20 March 2012

SA protocol helps preemies breathe

For extremely low birth weight infants in resource-limited hospitals, nasal continuous positive airway pressure plus intubation, surfactant, and extubation improves survival.


For extremely low birth weight infants in resource-limited hospitals, nasal continuous positive airway pressure (NCPAP) plus intubation, surfactant, and extubation (InSurE) improves survival after respiratory distress syndrome (RDS), a new study shows.

"Survival at discharge increased from 43% for similar infants treated with oxygen by hood in 1994 (departmental data) and 55% in infants treated with NCPAP only in 2004 (departmental data) to almost 75% with InSurE," the researchers note.

"Limited resources (no back-up ventilatory facilities) are not an excuse for a poor outcome in ELBW infants," said Dr. Gerhardus Francois Kirsten, who led the study at Tygerberg Children's Hospital.

Infants with RDS receive nasal CPAP

"Neonatal intensive care is extremely expensive and requires highly specialised physicians and nurses and will not become the norm in developing countries," he continued. "Good antenatal care, including antenatal steroids, gentle resuscitation with CPAP, early nasal CPAP and InSurE when indicated combined with breast milk feeding and kangaroo mother care outside an intensive care unit improves the survival of these infants significantly."

"At our institution all infants with RDS with birth weights >500 g and gestational age >25 weeks receive nasal CPAP," Dr. Kirsten said. "Those >750 g and >26 weeks who fail nasal CPAP are given InSurE."

When resources permit, RDS treatment includes NCPAP, early surfactant use, and ventilatory assistance when NCPAP fails.

In the journal Pediatrics, Dr Kirsten and colleagues report on 318 extremely low birth weight (ELBW) infants with RDS who were treated with NCPAP and InSurE in a neonatal high care ward in a tertiary state hospital with limited NICU resources (including limited back-up ventilatory facilities).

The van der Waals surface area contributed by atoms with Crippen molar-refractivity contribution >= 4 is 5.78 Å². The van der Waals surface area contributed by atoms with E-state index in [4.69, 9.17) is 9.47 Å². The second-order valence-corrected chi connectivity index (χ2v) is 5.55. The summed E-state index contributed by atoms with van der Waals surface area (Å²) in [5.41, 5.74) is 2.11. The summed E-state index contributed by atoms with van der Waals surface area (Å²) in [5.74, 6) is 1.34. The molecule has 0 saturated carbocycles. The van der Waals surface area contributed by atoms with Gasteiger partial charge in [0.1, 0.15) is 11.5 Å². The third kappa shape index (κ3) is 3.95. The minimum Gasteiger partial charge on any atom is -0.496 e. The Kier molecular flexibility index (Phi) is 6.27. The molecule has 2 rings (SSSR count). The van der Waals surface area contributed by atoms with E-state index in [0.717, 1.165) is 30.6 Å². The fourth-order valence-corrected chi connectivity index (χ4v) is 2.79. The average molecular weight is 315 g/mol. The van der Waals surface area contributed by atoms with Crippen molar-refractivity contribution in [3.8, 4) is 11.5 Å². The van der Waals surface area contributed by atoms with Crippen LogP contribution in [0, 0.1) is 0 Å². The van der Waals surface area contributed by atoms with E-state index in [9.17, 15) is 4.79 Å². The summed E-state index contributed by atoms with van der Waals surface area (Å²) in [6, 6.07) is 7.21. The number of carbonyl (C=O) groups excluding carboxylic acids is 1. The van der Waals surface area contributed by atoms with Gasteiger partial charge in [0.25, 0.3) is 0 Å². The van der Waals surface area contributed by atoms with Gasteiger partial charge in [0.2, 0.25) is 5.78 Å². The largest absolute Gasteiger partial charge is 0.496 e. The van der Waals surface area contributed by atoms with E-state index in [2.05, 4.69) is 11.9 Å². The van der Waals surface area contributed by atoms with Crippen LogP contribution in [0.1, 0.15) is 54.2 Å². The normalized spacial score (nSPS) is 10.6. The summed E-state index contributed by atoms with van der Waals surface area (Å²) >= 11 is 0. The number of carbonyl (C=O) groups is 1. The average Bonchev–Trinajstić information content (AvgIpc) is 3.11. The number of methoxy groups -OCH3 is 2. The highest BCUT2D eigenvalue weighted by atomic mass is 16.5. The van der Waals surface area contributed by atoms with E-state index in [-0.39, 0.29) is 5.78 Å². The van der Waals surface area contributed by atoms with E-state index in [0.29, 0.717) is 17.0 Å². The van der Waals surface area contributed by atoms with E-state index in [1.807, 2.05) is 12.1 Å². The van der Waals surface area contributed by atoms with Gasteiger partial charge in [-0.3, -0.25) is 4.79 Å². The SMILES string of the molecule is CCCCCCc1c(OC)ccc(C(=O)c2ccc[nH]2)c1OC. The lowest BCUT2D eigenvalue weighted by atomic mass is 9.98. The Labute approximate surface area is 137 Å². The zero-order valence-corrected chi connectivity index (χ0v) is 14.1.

Gestational age not associated with survival

Ninety percent of the infants were alive at day three, and 87% were alive at day seven. Just over a quarter of the infants (78, 25.2%) died during the hospital stay.

InSurE failed in 33 infants, including 15 who were admitted to the NICU. Five of these 15 infants died, as did all 18 who were not admitted to the NICU.

The best rates of survival to hospital discharge were for infants with a birth weight of at least 750 g (79.3%) and a gestational age beyond 26 weeks (79.7%).

In logistic regression analyses, increasing birth weight, NCPAP, and antenatal steroids were significantly associated with increased survival at days 3 and 7 and at hospital discharge. Gestational age was not significantly associated with survival in these analyses.

Survival of infants in Sub-Sahara Africa dismal

Two infants who had received InSurE had chronic lung disease at 36 weeks' corrected age, and two infants developed pneumothorax.

Dr Kirsten said a study of the infants' long term neurodevelopment is in progress.

"Survival of infants between 1000 and 1500 g in sub-Saharan Africa is dismal," Dr Kirsten added. "Although infants in this weight category did not form part of the current study, this treatment modality has significantly improved their survival at our institution. These infants will benefit the most from nCPAP and InSurE and they should be the immediate target group to decrease the neonatal mortality."

(Will Boggs MD, Reuters Health, March 2012) 

Read more:

Preemies face higher death rates as young adults

Low birth weight linked to obesity later in life


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